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“In order to get a deal that meets these high standards, the president should listen to and work with his allies in Congress, starting with Nancy Pelosi, who had expressed their concerns about the impact that a weak agreement would have on our workers, to make sure we get the best, strongest deal possible," Clinton said. "And if we don’t get it, there should be no deal.”
Clinton's remarks came at a campaign rally at the Iowa State Fairgrounds in Des Moines, her first major public event in the state that hosts the first presidential caucuses.
As she began her remarks on trade, Clinton drew a particularly sharp contrast with Obama.
"No president would be a tougher negotiator on behalf of American workers, either with our trading partners or Republicans on Capitol Hill, than I would be," Clinton said.
However, Clinton stopped short of directly stating how she would have voted Friday, when House Democrats dealt a humiliating defeat to Obama's free-trade initiative despite the president's personal pleas for support. She focused her remarks on the emerging Trans-Pacific Partnership (TPP), a 12-nation negotiation to forge one of the largest global trade deals ever considered. To get to the final stage of those talks, Obama has said he first needs Congress to approve "fast track" authority for trade deals, a process that won Senate approval last month and is now stalled in the House.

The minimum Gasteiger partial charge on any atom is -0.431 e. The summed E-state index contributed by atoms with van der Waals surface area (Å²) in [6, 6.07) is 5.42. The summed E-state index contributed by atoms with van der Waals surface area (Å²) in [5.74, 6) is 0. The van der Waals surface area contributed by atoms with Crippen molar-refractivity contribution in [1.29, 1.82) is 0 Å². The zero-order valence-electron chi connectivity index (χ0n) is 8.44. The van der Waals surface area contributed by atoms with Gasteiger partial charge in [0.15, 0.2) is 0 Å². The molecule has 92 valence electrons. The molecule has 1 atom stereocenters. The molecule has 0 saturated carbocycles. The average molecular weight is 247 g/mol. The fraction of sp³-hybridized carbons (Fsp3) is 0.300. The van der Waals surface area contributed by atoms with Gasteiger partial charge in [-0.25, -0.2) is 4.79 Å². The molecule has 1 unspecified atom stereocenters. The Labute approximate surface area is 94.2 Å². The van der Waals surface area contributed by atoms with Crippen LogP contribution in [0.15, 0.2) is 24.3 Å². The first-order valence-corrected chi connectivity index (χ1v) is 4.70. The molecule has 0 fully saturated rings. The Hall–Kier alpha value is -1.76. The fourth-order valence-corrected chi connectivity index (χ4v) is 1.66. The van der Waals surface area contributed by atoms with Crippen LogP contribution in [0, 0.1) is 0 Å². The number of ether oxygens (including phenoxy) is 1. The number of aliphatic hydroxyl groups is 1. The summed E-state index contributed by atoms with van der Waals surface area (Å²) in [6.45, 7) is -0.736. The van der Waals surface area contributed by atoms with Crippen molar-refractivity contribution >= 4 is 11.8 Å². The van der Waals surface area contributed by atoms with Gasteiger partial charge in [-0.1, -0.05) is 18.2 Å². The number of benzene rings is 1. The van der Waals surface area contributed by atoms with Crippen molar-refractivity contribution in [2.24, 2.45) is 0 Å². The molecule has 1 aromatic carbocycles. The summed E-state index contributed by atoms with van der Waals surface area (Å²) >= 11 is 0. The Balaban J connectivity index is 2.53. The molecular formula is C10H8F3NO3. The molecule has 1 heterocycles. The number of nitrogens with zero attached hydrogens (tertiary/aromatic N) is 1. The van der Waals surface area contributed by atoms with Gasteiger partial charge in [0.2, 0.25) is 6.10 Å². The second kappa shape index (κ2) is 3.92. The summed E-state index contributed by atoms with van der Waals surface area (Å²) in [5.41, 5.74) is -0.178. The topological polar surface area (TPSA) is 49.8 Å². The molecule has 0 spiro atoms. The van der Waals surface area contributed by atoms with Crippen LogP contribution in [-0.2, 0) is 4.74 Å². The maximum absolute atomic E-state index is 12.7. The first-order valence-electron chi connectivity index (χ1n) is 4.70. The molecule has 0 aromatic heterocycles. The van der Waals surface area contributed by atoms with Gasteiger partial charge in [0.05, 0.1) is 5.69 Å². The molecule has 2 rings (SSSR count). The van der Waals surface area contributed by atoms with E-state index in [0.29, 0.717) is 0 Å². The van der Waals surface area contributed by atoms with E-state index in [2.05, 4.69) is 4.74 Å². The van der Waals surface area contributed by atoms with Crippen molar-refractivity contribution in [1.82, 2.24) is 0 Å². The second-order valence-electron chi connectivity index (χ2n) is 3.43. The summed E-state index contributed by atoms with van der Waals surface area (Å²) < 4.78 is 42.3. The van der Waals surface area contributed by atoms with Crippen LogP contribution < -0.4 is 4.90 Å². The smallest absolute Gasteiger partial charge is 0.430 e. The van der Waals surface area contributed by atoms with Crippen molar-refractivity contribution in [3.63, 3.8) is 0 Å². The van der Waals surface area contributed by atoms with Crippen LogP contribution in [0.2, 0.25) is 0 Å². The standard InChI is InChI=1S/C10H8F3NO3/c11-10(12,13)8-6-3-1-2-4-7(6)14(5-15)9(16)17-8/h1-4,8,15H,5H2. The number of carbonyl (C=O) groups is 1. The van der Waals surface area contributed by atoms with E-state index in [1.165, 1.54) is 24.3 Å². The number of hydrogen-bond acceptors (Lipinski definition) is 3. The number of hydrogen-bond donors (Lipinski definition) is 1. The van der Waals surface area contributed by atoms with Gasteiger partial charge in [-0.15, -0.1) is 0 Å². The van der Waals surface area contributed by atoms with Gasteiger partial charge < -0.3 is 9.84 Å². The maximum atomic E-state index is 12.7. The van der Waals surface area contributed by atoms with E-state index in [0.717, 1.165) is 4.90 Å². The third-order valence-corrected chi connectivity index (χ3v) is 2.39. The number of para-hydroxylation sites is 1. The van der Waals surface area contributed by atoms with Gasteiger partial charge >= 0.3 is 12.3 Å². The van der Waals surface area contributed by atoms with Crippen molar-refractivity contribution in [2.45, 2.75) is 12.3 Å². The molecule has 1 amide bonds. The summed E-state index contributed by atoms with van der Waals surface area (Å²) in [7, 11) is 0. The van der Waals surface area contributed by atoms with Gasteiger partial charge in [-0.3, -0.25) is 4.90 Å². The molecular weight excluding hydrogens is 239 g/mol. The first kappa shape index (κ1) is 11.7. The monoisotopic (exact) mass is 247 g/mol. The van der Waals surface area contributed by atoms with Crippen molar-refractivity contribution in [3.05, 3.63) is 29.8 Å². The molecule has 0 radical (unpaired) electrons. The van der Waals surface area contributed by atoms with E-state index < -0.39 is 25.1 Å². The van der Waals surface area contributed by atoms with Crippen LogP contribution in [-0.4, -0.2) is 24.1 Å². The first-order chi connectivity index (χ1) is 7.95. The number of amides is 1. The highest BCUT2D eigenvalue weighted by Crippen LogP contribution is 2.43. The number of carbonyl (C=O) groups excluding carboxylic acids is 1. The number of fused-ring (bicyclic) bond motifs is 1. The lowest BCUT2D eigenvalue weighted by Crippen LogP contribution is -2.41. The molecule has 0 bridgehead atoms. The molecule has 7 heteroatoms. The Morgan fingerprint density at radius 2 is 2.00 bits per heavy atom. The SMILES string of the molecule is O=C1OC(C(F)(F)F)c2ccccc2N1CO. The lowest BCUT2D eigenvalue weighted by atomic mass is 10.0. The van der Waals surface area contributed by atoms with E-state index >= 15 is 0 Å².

Her remarks had liberal opponents of the trade deal rejoicing, but supporters of the deal – including West Wing officials and aides to House GOP leaders – painted Clinton as avoiding the immediate issue at hand by not addressing policy specifics. By Tuesday, Speaker John A. Boehner (R-Ohio) is likely to hold a do-over vote on a piece of the trade package that Democrats have blocked, a worker retraining program, even though they actually support its objective. Until that gets approved, the entire trade package is stuck in the House.
But Clinton’s emphasis appeared to align her with the more liberal faction, led by Rep. Rosa DeLauro (D-Conn.), who pushed Pelosi into a position she had been trying avoid: a Democratic blockade of their party’s president.
Clinton has come under mounting pressure to join the trade debate -- including from insurgent rival Sen. Bernie Sanders (I-Vt.), who has been railing against Obama's trade agenda and earlier Sunday called on Clinton to join him to "stop this disastrous deal once and for all."
Clinton, who as Obama's first-term secretary of state was involved in trade negotiations, set out three broad parameters for the TPP. She said any agreement must include protections for U.S. workers, help raise wages and be in the country's national security interests.
But she signaled which way she leaned by twice referencing Pelosi, who supported the rebellion, and calling on him to work with House Democrats to achieve a better deal.
“Let’s take the lemons and turn it into lemonade," Clinton said.
Republicans criticized Clinton for not having a more definitive stance.
"Hillary Clinton's failure to actually take a position on trade is yet another indication she's running an overly-cautious campaign that's terrified of upsetting the far-left of her Party," Jeff Bechdel, spokesman for the GOP group America Rising, said in a statement. "Blandly stating that President Obama should work with Congress and turn lemons into lemonade is frankly embarrassing for someone who advocated for the Trans-Pacific Partnership just a few years ago."
Paul Kane contributed to this report.